- Pneumatic, servo-electric, or hydraulic actuation
- Fixed or flying ball screw slides
- Precise cut length control and positioning
- Cycle rates matched to roll former speed
Optional hydraulic end punching units create holes or slots:
- Single or multi-punch heads
- Punch and die tool sets for holes or slots
- Programmable punch patterns and sequences
- Stripping mechanisms clear scrap after punch
Belt or roller conveyors transport finished purlins:
- Smooth transfer from the production line
- Adjustable speed control
- Stops or power turns to meter purlin flow
- Offloads bundles for shipping or staging
The control system automates and monitors the roll forming process:
- PLC-based control with HMI operator interface
- Integration of all machine modules and safety devices
- Monitoring of production speed, temperatures, and pressures
- Database storage of job/order recipes and parameters
- Diagnostic capabilities and alarm notifications
Safety guards and devices prevent injury:
- Interlocked barriers around moving parts
- E-stops, pull cords, and safety mats
- Sensors that halt motion if tripped
- Lock-out mechanisms for maintenance
Optional Secondary Processes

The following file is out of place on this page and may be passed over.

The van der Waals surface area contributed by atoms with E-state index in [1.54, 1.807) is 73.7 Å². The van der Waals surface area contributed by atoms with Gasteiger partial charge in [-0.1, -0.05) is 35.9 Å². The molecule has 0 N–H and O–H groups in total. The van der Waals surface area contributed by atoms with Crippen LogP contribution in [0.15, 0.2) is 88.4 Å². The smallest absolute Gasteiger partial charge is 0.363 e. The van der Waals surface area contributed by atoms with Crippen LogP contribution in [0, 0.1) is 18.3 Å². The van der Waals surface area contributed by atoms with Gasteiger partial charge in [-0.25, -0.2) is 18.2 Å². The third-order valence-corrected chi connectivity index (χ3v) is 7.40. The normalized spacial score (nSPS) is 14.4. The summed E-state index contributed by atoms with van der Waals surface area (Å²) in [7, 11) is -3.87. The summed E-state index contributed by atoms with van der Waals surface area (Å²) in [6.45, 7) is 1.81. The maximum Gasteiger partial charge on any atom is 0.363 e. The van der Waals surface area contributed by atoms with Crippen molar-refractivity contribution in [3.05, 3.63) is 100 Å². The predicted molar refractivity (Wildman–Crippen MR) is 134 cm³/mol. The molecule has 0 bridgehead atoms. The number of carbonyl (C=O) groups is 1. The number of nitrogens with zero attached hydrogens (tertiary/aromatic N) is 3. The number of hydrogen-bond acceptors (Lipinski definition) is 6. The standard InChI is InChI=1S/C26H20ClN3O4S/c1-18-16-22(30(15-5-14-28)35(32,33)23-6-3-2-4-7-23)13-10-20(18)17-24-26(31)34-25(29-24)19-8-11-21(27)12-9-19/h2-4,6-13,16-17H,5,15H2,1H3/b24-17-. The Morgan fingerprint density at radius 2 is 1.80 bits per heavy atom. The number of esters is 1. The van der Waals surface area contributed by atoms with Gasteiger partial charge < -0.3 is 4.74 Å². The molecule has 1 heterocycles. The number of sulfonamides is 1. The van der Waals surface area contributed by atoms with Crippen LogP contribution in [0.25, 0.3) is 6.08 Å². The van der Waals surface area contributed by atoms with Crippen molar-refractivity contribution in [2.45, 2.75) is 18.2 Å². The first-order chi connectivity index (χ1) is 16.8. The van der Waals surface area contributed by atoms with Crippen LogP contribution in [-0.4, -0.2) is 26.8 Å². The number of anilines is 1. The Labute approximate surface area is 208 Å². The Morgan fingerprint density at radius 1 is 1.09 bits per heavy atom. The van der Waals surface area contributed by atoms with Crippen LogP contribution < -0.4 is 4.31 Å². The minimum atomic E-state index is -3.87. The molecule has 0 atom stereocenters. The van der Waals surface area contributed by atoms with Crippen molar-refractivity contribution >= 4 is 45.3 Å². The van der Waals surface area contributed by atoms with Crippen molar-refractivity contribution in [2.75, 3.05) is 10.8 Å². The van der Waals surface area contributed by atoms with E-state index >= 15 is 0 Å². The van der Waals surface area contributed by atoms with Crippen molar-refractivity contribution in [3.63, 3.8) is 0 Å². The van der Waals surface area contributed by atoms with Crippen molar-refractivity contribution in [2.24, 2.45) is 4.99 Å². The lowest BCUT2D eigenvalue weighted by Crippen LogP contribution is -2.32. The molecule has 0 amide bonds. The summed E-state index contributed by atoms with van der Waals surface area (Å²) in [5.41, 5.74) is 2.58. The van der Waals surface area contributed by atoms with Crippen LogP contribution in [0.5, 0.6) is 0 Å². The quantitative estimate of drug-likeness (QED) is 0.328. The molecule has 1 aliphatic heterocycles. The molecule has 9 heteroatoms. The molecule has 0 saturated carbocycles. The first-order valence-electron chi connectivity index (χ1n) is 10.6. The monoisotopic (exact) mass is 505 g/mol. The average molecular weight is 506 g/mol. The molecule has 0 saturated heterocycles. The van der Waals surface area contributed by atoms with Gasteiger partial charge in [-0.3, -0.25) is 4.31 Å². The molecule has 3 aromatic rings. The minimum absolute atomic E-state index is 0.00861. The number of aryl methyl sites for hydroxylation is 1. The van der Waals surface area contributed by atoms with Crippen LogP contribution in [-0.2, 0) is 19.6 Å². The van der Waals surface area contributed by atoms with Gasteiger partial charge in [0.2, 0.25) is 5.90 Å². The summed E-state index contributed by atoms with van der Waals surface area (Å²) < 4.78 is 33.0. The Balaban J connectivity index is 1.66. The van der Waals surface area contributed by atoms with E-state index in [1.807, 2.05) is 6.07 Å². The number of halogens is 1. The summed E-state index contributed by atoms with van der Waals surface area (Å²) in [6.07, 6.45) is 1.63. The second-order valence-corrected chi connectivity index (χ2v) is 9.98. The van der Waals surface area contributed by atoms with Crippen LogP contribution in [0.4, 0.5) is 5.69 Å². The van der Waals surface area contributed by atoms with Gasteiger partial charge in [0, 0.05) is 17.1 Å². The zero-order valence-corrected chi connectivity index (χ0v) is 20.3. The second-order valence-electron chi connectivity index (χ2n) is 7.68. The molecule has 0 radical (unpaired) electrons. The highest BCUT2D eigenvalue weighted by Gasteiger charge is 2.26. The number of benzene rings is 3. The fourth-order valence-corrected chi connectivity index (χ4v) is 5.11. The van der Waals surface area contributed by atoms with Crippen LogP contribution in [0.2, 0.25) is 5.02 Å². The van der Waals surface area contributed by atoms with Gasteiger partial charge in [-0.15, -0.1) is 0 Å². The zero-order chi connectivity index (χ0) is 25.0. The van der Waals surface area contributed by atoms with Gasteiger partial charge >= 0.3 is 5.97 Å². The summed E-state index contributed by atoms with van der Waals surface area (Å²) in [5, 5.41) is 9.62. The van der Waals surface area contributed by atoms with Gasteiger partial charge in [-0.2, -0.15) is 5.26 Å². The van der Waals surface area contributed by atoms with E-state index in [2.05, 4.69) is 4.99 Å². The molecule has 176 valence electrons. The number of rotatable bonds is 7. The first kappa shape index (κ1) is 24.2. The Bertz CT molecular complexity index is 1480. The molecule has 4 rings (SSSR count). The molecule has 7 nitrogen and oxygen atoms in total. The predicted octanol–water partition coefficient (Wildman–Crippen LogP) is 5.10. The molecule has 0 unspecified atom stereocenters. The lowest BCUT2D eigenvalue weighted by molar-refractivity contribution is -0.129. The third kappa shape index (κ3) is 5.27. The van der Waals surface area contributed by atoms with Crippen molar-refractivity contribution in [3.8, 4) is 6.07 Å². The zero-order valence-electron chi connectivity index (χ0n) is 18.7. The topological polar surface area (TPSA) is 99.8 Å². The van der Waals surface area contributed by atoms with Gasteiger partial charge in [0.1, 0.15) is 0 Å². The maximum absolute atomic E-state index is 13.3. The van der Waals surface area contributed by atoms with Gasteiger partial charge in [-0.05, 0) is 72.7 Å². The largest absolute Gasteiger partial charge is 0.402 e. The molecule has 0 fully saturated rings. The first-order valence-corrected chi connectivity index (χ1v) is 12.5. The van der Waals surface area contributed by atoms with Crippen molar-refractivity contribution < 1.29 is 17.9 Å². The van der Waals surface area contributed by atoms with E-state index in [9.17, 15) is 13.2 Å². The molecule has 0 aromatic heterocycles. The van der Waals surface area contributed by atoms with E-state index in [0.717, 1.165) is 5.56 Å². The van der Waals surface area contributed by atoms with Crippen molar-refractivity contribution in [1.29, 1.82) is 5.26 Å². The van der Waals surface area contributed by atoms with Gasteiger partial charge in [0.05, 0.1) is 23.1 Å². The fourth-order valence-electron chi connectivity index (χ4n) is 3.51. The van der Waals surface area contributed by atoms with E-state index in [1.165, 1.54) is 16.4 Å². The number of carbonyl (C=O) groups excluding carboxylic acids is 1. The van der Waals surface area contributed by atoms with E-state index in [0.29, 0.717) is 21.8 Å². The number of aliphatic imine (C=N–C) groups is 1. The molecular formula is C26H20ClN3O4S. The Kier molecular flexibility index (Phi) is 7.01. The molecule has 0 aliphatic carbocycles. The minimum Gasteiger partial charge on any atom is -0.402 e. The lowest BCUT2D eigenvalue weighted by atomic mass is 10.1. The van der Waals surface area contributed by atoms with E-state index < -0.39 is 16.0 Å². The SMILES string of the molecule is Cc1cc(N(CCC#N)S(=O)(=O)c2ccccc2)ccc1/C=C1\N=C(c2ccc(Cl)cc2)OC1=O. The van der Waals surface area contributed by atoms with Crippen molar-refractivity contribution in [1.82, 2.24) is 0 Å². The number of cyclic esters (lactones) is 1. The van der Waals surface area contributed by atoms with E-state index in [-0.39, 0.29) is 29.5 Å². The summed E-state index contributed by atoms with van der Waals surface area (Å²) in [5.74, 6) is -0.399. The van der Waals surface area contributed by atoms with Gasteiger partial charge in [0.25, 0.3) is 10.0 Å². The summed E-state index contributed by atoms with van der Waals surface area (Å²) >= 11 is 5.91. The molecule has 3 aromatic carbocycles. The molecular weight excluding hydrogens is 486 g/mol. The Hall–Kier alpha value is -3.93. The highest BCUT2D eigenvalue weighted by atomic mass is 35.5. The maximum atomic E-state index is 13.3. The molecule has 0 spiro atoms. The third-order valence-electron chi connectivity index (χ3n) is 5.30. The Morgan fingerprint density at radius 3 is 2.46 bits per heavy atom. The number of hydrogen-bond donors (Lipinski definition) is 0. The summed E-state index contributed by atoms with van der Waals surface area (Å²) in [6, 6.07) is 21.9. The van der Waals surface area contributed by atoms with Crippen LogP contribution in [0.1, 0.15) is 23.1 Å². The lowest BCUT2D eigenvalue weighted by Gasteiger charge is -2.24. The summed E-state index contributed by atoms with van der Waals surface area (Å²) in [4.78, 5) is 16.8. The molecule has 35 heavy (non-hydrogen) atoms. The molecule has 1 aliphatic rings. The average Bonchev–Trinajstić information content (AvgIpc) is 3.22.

In addition to the primary roll forming process, Z purlin lines can integrate secondary processing capabilities:
Hydraulic punching units create holes in the purlin web:
- Enables bolted connections for specialized purlin jobs
- Single or multi-punch heads for different hole patterns
- Quick change-out of punch/die sets
- Scrap stripping mechanisms clear leftover slugs
Narrow slots can be formed in the web for bridging connections:
- Slotting heads cut various slot shapes and lengths
- Slots enable overlapping of purlins atop girts/purins
- No drilling or secondary operations required
Local stiffeners can be formed into the purlin web:
- Rollers indent short stiffening ribs into the web
- Strategically placed for added structural rigidity
- Improves span capacity and strength
Custom profiles can be produced:
- Forming rollers machined for unique shapes
- Special options like tapered purlins available
- Broadens range of applications beyond standard purlins
Quality Control and Measurement
Integrated inspection systems and in-process monitoring ensure the roll formed Z purlins meet stringent quality standards:
- Laser or optical gauges scan critical dimensions
- Monitor web height, flange width, hole placement, etc.
- Probe contact or non-contact measurement
- Real-time detection of any out-of-tolerance parts
- Ultrasonic or radiation gauges measure material thickness
- Verify correct gauge along entire purlin length
- Monitor for thinning or thickening of material
- High resolution cameras provide views of all sections
- Operators examine purlins for defects continuously
- System alerts for any line stoppages or faults
- All measurement data is logged and archived
- Statistical analysis for capability studies
- Traceability for tracking coils or production lots